Audiences and the audience business by ewghwehws


:Week 34

Geoff Lealand
Audiences and the
audience business
‘Audiences’ are …
Socially constituted and institutionally-produced
  categories or groupings of people (television
  viewers, film-goers, newspaper and magazine
  readers, radio listeners, theatre-goers etc). We can
  simultaneously be an individual member of an
  audience, and part of a broad, undifferentiated
  audience (the collective).
It is probably best to speak of

.. because we simultaneously belong to a number of
   audiences as we daily encounter a range of media
   in our private spaces and in public spaces
  [cf. Shuchi Kothari ‘Questioning the audience’ in Media Studies in Aotearoa/New Zealand, 2004. P.46]
Audiences are essential to the
media ….

Because the media wouldn’t exist
 without them
It is vitally important that the
media is able to:
 identify its audiences
 describe its audiences (demographics and
 build, retain and expand its audiences
 ascribe value (cultural and/or financial value) to
  its audiences
… different areas of media have different ways of
  doing this ….
Measuring FILM audiences
The box office is the primary means of measuring film audiences.
   It is based on the amount of money spent on admission to a
   film (nationally and globally). These days, the potential film
   audience is greatly enlarged through television screenings, pay
   channels, video and DVD (rentals and sell-throughs)
Film audiences are temporary phenomena ie groups of strangers
   who gather, in a specific place at a specific time, then disperse.
   Nevertheless, ‘tracking’ strategies can provide additional
         [OHT: New Zealand b.o.] + video Watching Movies
As it is a domestic device, television enables continuous
   measurement of the viewing characteristics of an identified
   audience. More specifically, television ratings (expressed as
   percentages of the potential viewing population) enable a value
   to be put on the audience, and thus become a commodity to be
   sold to advertisers, or used to justify broadcasting fees.
In most cases a sample of viewers serves as the ‘official’
   television audience. In NZ, it comprises 500 households
 ( representing 1150 individuals)equipped with Peoplemeters.
         [OHT: New Zealand ratings (AC Nielsen)]
See : Lealand ‘The Television Audience’ in It’s All Done With Mirrors for a critique of ratings
Measuring RADIO audiences
Like TV, radio is a broadcast medium, but presents particular
  problems for audience measurement eg radio listening is based
  on recall, radio use tends to accompany other activities or is
  frequently mobile, listening is about ‘flow’ rather than
  programmes. Nevertheless, in highly fragmented,
  commercially competitive radio markets (such as NZ),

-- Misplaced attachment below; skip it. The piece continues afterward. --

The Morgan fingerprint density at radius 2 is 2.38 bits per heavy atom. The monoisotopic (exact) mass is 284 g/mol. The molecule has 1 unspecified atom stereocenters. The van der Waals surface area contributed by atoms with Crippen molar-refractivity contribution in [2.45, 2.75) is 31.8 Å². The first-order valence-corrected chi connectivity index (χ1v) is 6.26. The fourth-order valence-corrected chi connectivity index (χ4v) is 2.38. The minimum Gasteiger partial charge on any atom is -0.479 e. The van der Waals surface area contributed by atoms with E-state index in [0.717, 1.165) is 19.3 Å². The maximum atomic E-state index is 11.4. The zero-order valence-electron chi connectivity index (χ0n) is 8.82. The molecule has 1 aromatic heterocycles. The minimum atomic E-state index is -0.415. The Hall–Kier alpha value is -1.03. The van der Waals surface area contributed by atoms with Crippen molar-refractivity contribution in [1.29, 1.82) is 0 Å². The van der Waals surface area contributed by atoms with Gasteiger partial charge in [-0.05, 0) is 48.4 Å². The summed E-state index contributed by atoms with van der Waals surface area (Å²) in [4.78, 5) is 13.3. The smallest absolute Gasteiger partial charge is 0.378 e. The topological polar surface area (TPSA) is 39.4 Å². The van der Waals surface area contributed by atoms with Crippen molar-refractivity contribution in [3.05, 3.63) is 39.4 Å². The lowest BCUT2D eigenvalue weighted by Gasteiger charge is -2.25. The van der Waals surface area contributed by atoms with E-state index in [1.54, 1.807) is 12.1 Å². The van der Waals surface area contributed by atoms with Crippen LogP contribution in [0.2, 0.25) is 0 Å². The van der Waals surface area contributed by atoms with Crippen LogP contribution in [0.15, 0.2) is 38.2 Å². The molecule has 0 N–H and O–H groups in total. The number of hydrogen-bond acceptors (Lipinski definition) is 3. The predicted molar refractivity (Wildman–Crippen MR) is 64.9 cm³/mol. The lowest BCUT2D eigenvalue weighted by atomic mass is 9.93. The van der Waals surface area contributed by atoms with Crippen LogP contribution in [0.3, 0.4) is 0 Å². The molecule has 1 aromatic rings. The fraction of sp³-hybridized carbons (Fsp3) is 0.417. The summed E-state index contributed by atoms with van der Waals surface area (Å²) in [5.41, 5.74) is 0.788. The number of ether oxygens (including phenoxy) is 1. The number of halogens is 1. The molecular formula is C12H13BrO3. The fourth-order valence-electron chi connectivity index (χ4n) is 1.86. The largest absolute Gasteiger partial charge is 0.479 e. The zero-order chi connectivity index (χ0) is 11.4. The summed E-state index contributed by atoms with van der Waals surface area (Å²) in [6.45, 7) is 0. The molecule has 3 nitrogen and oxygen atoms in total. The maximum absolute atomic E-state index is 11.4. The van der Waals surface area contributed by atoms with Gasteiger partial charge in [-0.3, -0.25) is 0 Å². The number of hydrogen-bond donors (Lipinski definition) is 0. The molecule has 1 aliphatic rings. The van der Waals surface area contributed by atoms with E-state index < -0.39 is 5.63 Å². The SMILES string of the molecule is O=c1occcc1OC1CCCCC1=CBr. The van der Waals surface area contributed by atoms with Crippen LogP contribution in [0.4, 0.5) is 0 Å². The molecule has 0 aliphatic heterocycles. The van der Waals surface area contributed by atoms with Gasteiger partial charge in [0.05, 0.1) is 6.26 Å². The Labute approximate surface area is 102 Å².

evidence of station loyalty is vital. This is gathered via six-
  monthly radio surveys of listening recall, which are often
  accompanied by aggressive marketing by radio stations and
  networks (eg competitions and stunts)
Other perspectives on audiences (1)

Social science researchers (including Media Studies
  academics) provide numerous alternative
  perspectives on media audiences. Generally, they
  are more interested in in addressing the WHY,
  HOW And WHAT aspects of audience
  behaviour, rather than the WHO [is watching,
  listening or reading?] and WHERE? [are they
  doing this?] questions which interest industry
Other perspectives on audiences (2)

For example, social science research investigates:
• WHY Do people use the media? Why do they choose
  specific media, or specific content in the media?
• HOW is the media organised? How does the media work?
  How do audiences respond to media messages?
• WHAT are the ‘effects’ of the media? What do viewers,
  listeners and readers do with media texts? What is the
  purpose of advertising? Do political debates inflence
  voting etc etc
Other perspectives on audiences (3)

In broad terms, media industries employ quantitative
   research methods (quantity, measuring and
   counting),whilst social science research employs
   qualitative research (quality, relationships, motivation,
   emotional and intellectual insights). Industry research
   treats audience members as autonomous individuals;
   social science treats the audience as members of social
   groupings (eg families; interest groups; ethnic groupings
 [NOTE: more on this in SMST207-06B Media
A social science research example

From: Geoff Lealand, New Zealand Children and
  Media: Revisited (2002)

•   Focus group conversations
•   Focus group drawings

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